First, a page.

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Need for discourse

At its crux, there are only two known ways of resolving a conflict of interests. One is to crush the weaker of the two with brute force and the other to reach a democratic consensus. The civilized norm of the modern world being the latter option, the need is to explore its possibilities wherever conflict has come to stay, at least until a more perfected mechanism is evolved. For the moment, we can only foresee all putative future conflict resolution mechanisms as derivatives of the democratic system, the latter being known for its resilience and almost infinite accommodative capacity. But it must be acknowledged that often the most vocal advocates of democracy have regressed into the logic of an atavistic past where only force mattered. The objectionable interventions in the Middle East and West Asia have said this eloquently. It is a matter of pessimism that war still seems unavoidable even in the days of democracy. A qualification needs however to be added here. In the UNDP Human Development Report, HDR, 2002 with the theme “deepening democracy in a fragmented world”, one of the many interesting patterns of national behaviours that evolved from empirical data on wars in the second half of the 20th Century is, no two democracies have ever gone to war with each other. Quite obviously, these nations have discovered an alternative ground on which to thrash out vexed issues. The indication is also, democracy is a versatile medium for this meeting of minds and resolution of conflicts.

Even in our situation, there have been very strong tendencies on very many occasions to return to the former method of conflict resolution, which basically has a one-line philosophy made famous by Joseph Conrad’s fictional character, Kurtz in Heart of Darkness – “exterminate the brute”. But, as in this story, the scale to decide which is the “civilized” and which the “brute” between the exterminator and exterminated, becomes extremely blurred. But the values of democracy, with its insistence on giving each and every one a say, regardless of numerical or physical strength, have generally managed to keep this tendency in check. There have been occasions when this inner moderation snapped, as in the case of the Naga-Kuki feud, Meitei-Meitei Pangal mayhem, and Kuki-Paite fratricide, but it would be reasonable to presume that many more would have been prevented by this inner cord. For indeed although our society seemed at certain junctures to have reached points of explosive ethnic violence, nothing so catastrophic have happened so far. This however does not mean the dark forces of violence have been successfully subdued for all times. We still continue to sit on a dormant volcano which can with provocation come alive again. And provocations there have been and there will be by those who either do not understand or believe in the healing power of accommodation and mutual respect that democracy recommends.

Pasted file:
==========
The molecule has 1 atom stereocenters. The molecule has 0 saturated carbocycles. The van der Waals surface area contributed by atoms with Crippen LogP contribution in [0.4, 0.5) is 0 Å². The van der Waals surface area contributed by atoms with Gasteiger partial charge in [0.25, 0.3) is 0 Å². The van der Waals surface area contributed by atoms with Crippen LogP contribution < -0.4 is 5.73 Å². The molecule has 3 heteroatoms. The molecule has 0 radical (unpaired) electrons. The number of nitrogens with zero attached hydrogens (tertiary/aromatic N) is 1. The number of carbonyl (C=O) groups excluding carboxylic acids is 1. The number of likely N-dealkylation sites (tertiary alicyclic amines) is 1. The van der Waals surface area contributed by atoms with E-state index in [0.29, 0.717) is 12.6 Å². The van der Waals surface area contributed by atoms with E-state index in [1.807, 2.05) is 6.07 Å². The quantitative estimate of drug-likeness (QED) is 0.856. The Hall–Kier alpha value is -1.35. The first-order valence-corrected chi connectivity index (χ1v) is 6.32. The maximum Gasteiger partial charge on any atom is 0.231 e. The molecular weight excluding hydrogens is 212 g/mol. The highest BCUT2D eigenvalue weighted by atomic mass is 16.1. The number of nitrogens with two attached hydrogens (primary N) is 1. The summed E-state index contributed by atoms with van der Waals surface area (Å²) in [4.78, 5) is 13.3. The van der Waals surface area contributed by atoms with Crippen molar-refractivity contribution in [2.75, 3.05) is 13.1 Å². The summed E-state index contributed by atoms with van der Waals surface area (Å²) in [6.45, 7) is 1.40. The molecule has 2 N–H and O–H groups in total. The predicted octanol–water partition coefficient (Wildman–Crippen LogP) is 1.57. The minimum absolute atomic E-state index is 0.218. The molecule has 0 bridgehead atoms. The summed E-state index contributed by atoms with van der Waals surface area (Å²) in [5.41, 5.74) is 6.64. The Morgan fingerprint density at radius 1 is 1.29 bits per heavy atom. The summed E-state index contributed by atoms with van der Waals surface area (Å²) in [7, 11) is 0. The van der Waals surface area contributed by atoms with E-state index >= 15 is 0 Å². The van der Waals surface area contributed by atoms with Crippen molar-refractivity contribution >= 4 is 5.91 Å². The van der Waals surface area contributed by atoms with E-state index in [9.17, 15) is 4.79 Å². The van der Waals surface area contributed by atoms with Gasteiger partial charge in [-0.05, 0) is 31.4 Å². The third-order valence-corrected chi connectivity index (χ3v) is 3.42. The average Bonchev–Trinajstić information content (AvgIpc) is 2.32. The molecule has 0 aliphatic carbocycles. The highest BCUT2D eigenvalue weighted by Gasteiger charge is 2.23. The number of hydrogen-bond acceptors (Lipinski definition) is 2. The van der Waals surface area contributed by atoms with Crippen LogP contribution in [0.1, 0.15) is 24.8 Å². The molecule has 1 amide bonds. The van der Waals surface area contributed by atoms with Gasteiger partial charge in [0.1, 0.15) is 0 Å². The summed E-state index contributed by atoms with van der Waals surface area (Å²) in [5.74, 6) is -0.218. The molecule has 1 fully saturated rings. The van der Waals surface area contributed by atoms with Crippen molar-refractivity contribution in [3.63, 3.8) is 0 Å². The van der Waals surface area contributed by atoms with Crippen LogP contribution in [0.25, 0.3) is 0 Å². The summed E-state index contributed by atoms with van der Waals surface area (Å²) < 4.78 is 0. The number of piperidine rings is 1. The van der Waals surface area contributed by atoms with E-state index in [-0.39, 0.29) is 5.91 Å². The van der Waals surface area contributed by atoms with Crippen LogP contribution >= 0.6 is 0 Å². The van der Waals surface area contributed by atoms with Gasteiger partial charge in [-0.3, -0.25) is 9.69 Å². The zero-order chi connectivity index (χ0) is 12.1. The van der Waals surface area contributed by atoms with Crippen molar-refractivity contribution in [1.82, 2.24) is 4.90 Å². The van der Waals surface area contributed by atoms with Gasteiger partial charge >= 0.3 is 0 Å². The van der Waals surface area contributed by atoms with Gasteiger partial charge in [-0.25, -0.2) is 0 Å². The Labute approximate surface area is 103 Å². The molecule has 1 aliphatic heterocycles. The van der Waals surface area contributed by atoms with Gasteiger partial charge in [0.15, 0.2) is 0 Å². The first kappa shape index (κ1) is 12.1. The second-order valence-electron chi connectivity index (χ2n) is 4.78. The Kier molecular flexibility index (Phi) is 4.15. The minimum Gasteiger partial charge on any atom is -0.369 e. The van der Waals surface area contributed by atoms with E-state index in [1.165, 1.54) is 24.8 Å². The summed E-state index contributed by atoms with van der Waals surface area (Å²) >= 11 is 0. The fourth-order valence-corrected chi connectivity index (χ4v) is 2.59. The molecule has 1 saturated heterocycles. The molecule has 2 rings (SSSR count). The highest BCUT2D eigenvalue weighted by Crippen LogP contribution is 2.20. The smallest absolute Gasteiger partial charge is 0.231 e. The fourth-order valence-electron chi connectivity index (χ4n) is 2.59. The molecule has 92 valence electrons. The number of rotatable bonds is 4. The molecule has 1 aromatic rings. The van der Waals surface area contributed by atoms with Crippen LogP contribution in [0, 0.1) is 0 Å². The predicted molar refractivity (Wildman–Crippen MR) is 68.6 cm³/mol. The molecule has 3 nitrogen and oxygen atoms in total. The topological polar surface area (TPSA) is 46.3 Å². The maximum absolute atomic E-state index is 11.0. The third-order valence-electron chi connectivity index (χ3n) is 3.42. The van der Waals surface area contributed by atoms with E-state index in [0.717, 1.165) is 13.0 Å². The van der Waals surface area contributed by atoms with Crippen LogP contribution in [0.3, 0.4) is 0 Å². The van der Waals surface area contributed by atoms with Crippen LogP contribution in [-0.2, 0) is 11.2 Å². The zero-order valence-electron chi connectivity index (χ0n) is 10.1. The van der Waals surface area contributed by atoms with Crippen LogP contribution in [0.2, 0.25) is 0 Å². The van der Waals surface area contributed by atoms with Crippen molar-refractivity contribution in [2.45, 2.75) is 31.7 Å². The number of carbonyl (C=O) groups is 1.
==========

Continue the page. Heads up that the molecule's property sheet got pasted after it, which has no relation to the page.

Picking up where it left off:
There have also been plenty of talks of a dialogue between the civil societies of the different communities that are at loggerheads. This is welcome, but a dialogue devoid of a willingness to accommodate can possibly lead nowhere. A dialogue or a discourse is not simply about convincing the opposing party to surrender to the will of the other party, but of discovering, or rediscovering as the case may be, of common grounds on which to build the foundation for the future together. This spirit has never been conspicuous in all the vociferous claims and advocacy for understanding and good neighbourliness. By democracy we do not necessarily mean only the political system with a mechanism for determining public policies by sheer contests for majority opinion. This is a necessary ingredient, but it is far from being a sufficient condition. Equally important, it has also to be about justice, and in evolving this understanding of justice, the premium must be on reason and creative insights into what is common good. Here the concept of freedom is also important. Without individual freedom, the aggregate of which is what constitutes freedom of larger social grouping, including the nation, there can be no democracy. But again, as philosopher Isaiah Berlin said, freedom cannot be without any conditions. Absolute freedom for the wolves translates into death for the lambs. Freedom then can make meaning only if it is moderated by reason and a commonly legislated rational law.



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